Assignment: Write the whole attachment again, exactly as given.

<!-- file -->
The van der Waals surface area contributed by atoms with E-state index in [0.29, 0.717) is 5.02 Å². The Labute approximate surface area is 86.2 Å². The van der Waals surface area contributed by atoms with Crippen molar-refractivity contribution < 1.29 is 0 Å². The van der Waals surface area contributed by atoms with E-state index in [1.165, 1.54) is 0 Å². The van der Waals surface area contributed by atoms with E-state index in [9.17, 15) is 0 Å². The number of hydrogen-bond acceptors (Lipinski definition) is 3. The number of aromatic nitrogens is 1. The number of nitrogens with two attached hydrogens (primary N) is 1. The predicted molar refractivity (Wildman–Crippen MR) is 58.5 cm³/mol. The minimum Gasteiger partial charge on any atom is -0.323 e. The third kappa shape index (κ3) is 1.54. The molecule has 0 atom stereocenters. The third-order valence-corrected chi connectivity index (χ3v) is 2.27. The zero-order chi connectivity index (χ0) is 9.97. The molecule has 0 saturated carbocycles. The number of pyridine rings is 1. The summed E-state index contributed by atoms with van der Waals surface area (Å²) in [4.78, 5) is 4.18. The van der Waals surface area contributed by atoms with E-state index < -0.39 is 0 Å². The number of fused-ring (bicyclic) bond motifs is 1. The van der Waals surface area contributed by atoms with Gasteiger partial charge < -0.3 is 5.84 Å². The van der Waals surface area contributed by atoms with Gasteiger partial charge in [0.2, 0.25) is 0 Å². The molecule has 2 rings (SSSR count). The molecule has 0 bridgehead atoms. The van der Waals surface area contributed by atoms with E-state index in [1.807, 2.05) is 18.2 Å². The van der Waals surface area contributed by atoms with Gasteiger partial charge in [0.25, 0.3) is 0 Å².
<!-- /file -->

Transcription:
The van der Waals surface area contributed by atoms with E-state index in [0.29, 0.717) is 5.02 Å². The Labute approximate surface area is 86.2 Å². The van der Waals surface area contributed by atoms with Crippen molar-refractivity contribution < 1.29 is 0 Å². The van der Waals surface area contributed by atoms with E-state index in [1.165, 1.54) is 0 Å². The van der Waals surface area contributed by atoms with E-state index in [9.17, 15) is 0 Å². The number of hydrogen-bond acceptors (Lipinski definition) is 3. The number of aromatic nitrogens is 1. The number of nitrogens with two attached hydrogens (primary N) is 1. The predicted molar refractivity (Wildman–Crippen MR) is 58.5 cm³/mol. The minimum Gasteiger partial charge on any atom is -0.323 e. The third kappa shape index (κ3) is 1.54. The molecule has 0 atom stereocenters. The third-order valence-corrected chi connectivity index (χ3v) is 2.27. The zero-order chi connectivity index (χ0) is 9.97. The molecule has 0 saturated carbocycles. The number of pyridine rings is 1. The summed E-state index contributed by atoms with van der Waals surface area (Å²) in [4.78, 5) is 4.18. The van der Waals surface area contributed by atoms with E-state index < -0.39 is 0 Å². The number of fused-ring (bicyclic) bond motifs is 1. The van der Waals surface area contributed by atoms with Gasteiger partial charge < -0.3 is 5.84 Å². The van der Waals surface area contributed by atoms with Gasteiger partial charge in [0.2, 0.25) is 0 Å². The molecule has 2 rings (SSSR count). The molecule has 0 bridgehead atoms. The van der Waals surface area contributed by atoms with E-state index in [1.807, 2.05) is 18.2 Å². The van der Waals surface area contributed by atoms with Gasteiger partial charge in [0.25, 0.3) is 0 Å².